Structures of archaeal DNA segregation machinery reveal bacterial and eukaryotic linkages

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Science  04 Sep 2015:
Vol. 349, Issue 6252, pp. 1120-1124
DOI: 10.1126/science.aaa9046

Plasmid partitioning superstructure system

Partitioning and sharing DNA between dividing cells is critical for all domains of life. Prokaryotes must share certain plasmids as well as their genomic DNA to survive. Schumacher et al. studied the partition system that segregates a conjugative plasmid in the prokaryote Sulfolobus. The system consists of three proteins. AspA spreads along the plasmid DNA to create a protein-DNA superhelix. The ParA motor protein is linked to the protein-DNA superhelix through the ParB protein, which has structural similarities to eukaryotic centromere segregating proteins.

Science, this issue p. 1120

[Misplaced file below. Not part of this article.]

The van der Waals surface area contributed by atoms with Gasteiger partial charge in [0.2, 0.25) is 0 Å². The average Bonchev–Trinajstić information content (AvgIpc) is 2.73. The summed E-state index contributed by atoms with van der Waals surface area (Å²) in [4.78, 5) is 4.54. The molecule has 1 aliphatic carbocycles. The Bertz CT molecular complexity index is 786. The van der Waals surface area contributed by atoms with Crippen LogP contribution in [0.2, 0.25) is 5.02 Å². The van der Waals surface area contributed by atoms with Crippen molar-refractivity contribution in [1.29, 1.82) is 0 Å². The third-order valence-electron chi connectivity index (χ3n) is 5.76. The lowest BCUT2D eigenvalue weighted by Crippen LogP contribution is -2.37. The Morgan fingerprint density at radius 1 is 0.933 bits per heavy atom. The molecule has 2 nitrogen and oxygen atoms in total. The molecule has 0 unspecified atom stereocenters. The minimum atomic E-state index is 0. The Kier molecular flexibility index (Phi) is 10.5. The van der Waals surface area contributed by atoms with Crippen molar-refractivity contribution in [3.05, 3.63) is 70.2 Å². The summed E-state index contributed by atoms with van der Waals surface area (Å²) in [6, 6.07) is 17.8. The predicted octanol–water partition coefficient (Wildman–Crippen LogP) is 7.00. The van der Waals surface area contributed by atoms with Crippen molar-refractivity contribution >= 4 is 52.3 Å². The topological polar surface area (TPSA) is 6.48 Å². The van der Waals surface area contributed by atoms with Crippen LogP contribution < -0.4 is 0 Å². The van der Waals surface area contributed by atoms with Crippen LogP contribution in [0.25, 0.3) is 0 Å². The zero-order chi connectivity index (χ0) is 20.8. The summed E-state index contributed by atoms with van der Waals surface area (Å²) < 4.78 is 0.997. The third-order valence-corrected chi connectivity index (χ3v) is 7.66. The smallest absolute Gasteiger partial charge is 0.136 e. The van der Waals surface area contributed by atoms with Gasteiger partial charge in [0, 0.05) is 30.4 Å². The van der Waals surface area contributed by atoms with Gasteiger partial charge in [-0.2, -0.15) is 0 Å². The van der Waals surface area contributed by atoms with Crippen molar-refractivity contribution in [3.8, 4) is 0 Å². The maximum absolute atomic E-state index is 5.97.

Although recent studies have provided a wealth of information about archaeal biology, nothing is known about the molecular basis of DNA segregation in these organisms. Here, we unveil the machinery and assembly mechanism of the archaeal Sulfolobus pNOB8 partition system. This system uses three proteins: ParA; an atypical ParB adaptor; and a centromere-binding component, AspA. AspA utilizes a spreading mechanism to create a DNA superhelix onto which ParB assembles. This supercomplex links to the ParA motor, which contains a bacteria-like Walker motif. The C domain of ParB harbors structural similarity to CenpA, which dictates eukaryotic segregation. Thus, this archaeal system combines bacteria-like and eukarya-like components, which suggests the possible conservation of DNA segregation principles across the three domains of life.

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